Monday, 25 February 2013

Multi-boot your Android OS

You can now boot up to five Android operating system versions on a single phone with just a reboot. All you need is simple utility app called Boot Manager, a fairly large SD card (at least 8 GB) and your favorite ROMs. Boot Manager is a unique and powerful utility app from ‘’ and costs just Rs 146 on the Android Market. The first ROM is installed on the phone’s internal storage itself, while the other four ROMs are installed on the SD card in the form of image files that are mounted and ready for use when required. Each image file (boot, system, data and SDEXT) is created according to the existing phone’s partition table and ROM needs; but they can be tweaked to increase or decrease the space for each ROM’s requirements too. Switching between ROMs is as simple as selecting the desired ROM and rebooting the device. The app switches the boot.img file according to the chosen ROM to boot into. These ROMs run directly from the SD card without disturbing or affecting the original ROM on your phone’s internal storage. Those who like to test and try different ROMs from third-party developers can benefit from this app. It can also benefit those testing their apps on different Android OS versions using a single phone. Let's see how you can configure and run this app. But before we start, here are a few important things you need to know.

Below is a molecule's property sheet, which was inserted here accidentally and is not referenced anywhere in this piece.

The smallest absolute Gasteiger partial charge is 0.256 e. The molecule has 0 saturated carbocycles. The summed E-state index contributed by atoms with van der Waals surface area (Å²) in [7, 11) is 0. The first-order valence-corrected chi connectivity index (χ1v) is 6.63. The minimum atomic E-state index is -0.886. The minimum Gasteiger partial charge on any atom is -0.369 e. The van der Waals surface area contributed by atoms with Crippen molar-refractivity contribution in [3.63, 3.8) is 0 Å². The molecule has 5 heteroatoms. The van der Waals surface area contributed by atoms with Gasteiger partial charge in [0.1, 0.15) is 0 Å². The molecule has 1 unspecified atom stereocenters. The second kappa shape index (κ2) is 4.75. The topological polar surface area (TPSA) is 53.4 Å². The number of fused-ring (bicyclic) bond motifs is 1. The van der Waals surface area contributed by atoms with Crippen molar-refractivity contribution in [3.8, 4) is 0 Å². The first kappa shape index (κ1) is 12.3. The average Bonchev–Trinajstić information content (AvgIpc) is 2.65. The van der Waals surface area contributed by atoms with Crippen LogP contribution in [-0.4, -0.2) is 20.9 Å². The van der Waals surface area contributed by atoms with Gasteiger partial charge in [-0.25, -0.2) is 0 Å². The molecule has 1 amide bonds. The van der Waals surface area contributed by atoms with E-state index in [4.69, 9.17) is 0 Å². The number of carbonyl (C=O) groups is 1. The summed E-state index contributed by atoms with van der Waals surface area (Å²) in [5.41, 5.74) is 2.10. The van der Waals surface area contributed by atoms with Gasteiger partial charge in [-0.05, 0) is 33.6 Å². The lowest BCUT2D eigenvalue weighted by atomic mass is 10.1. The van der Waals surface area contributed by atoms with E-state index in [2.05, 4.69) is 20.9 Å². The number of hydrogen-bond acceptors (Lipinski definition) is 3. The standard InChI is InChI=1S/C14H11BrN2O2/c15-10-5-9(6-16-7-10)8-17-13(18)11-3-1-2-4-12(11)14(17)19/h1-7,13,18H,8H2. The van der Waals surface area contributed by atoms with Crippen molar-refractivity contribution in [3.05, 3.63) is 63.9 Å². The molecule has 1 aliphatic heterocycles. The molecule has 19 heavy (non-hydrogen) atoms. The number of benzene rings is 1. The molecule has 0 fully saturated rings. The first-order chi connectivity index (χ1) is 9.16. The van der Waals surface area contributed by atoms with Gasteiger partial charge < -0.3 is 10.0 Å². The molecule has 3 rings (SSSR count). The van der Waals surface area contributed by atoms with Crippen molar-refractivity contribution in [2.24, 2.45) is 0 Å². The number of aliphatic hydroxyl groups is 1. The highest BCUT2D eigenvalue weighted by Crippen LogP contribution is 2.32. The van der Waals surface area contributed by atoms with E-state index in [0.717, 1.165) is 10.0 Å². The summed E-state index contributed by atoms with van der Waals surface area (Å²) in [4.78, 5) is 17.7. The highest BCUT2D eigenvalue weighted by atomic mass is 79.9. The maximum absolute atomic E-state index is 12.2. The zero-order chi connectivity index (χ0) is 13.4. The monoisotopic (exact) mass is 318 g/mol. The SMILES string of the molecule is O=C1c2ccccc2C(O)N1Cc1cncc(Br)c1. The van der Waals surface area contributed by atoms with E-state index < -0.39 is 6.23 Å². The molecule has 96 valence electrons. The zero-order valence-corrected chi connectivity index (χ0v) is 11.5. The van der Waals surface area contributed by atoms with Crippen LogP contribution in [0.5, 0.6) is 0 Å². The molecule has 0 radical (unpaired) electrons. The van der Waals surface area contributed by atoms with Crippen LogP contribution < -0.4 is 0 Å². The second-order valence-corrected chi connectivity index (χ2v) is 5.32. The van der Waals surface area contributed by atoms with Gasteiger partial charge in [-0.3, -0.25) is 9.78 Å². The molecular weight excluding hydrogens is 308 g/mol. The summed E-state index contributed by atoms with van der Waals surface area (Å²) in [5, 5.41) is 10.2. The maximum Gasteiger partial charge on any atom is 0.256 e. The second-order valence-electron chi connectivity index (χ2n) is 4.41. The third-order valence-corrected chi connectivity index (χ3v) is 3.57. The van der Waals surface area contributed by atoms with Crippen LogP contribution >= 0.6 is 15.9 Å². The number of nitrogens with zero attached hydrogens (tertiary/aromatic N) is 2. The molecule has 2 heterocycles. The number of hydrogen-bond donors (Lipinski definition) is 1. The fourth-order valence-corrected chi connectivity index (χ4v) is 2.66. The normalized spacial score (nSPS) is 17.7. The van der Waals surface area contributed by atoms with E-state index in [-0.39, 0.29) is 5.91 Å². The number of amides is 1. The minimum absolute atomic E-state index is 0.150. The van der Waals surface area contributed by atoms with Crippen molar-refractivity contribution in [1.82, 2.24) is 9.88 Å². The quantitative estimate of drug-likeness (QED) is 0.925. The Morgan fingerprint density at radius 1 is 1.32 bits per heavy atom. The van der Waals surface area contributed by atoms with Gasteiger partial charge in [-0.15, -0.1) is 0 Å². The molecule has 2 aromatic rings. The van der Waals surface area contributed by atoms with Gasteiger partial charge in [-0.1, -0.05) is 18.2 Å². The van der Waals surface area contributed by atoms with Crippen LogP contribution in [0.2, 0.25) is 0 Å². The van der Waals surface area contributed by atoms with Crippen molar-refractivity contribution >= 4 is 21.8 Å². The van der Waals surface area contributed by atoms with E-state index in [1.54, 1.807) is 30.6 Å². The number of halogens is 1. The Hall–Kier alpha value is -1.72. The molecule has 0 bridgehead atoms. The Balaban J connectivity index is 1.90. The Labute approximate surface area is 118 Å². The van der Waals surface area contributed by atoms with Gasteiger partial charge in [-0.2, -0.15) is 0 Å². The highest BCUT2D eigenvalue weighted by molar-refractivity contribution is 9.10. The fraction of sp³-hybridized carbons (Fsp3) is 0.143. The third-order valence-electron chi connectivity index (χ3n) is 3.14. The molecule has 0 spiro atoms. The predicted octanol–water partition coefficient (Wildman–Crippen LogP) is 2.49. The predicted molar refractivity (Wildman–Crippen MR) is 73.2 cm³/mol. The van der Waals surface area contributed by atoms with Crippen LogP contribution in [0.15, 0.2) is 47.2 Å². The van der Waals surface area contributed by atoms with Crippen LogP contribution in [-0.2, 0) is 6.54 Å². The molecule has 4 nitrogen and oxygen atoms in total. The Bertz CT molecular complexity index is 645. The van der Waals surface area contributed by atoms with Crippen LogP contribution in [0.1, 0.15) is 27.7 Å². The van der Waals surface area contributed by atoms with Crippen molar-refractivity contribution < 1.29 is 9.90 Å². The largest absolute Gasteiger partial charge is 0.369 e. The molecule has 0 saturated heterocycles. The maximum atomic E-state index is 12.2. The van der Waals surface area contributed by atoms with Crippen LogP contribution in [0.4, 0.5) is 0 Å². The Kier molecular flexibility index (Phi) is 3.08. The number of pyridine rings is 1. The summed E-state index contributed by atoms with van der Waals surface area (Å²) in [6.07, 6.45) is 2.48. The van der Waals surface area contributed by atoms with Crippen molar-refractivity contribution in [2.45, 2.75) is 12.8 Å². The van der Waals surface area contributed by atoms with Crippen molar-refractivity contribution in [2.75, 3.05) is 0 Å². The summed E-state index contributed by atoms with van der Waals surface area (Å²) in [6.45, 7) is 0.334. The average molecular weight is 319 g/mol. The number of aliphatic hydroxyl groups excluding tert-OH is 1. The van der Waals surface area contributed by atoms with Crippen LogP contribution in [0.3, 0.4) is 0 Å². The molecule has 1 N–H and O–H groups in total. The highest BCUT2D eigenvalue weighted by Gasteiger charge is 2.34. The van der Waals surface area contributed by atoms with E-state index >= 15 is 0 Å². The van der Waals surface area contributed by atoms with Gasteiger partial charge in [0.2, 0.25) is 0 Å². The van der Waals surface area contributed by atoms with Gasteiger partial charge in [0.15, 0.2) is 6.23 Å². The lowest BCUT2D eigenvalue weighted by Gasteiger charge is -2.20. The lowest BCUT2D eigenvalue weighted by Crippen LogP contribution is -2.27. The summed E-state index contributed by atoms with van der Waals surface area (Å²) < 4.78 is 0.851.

* You will need a rooted handset with a recovery (CWM or 4EXT recovery) utility already installed on the phone.
* Your phone should have the security flag set to OFF (S-OFF).XX An updated Superuser app with logging disabled.
* An SD card with no bad sectors.
* A fully charged phone. Connecting the charger is best suited.
   Those unfamiliar with some of the above terms can refer to the XDA forums on how to root, S-OFF and install a custom recovery utility on the phone. 
   Those who have incompatible handsets can try them at their own risk
   To get more information about handset support and software related issues, you can log on to the         developer’s website at ‘’.

Note: Incorrect rooting or tweaking can leave you with a permanently damaged phone. We are not responsible for any bricked handsets while performing this guide. Do this at your own risk.

Compatible handsets
HTC: Desire, Desire HD, Desire S, EVO 4G/3D, 
Incresible1/2/S, Inspire 4G, Sensation, 
Thunderbolt, Vision.
Motorola: Droid 1/2/X, MyTouch 4G
Nexus One
Samsung Galaxy Nexus